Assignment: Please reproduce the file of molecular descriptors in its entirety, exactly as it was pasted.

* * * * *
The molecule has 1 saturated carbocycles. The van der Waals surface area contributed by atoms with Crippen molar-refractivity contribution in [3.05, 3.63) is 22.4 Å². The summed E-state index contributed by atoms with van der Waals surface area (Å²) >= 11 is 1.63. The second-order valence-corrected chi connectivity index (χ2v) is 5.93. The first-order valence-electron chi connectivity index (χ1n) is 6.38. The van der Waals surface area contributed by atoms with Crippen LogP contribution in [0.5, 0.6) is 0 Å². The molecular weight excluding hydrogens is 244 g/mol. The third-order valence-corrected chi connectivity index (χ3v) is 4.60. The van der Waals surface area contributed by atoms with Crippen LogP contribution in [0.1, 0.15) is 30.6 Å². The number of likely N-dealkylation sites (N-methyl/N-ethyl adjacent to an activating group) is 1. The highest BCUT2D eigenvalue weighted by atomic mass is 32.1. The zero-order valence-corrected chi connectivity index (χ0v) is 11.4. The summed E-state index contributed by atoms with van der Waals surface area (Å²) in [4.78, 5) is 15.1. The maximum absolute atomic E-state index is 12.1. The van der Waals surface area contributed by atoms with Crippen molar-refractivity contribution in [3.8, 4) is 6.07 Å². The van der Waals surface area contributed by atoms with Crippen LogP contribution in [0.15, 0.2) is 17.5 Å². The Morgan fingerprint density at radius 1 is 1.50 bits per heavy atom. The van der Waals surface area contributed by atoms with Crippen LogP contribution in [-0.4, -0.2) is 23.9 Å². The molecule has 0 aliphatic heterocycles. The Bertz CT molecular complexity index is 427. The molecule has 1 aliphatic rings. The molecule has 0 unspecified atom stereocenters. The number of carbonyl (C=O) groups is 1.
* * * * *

The molecule has 1 saturated carbocycles. The van der Waals surface area contributed by atoms with Crippen molar-refractivity contribution in [3.05, 3.63) is 22.4 Å². The summed E-state index contributed by atoms with van der Waals surface area (Å²) >= 11 is 1.63. The second-order valence-corrected chi connectivity index (χ2v) is 5.93. The first-order valence-electron chi connectivity index (χ1n) is 6.38. The van der Waals surface area contributed by atoms with Crippen LogP contribution in [0.5, 0.6) is 0 Å². The molecular weight excluding hydrogens is 244 g/mol. The third-order valence-corrected chi connectivity index (χ3v) is 4.60. The van der Waals surface area contributed by atoms with Crippen LogP contribution in [0.1, 0.15) is 30.6 Å². The number of likely N-dealkylation sites (N-methyl/N-ethyl adjacent to an activating group) is 1. The highest BCUT2D eigenvalue weighted by atomic mass is 32.1. The zero-order valence-corrected chi connectivity index (χ0v) is 11.4. The summed E-state index contributed by atoms with van der Waals surface area (Å²) in [4.78, 5) is 15.1. The maximum absolute atomic E-state index is 12.1. The van der Waals surface area contributed by atoms with Crippen molar-refractivity contribution in [3.8, 4) is 6.07 Å². The van der Waals surface area contributed by atoms with Crippen LogP contribution in [0.15, 0.2) is 17.5 Å². The Morgan fingerprint density at radius 1 is 1.50 bits per heavy atom. The van der Waals surface area contributed by atoms with Crippen LogP contribution in [-0.4, -0.2) is 23.9 Å². The molecule has 0 aliphatic heterocycles. The Bertz CT molecular complexity index is 427. The molecule has 1 aliphatic rings. The molecule has 0 unspecified atom stereocenters. The number of carbonyl (C=O) groups is 1.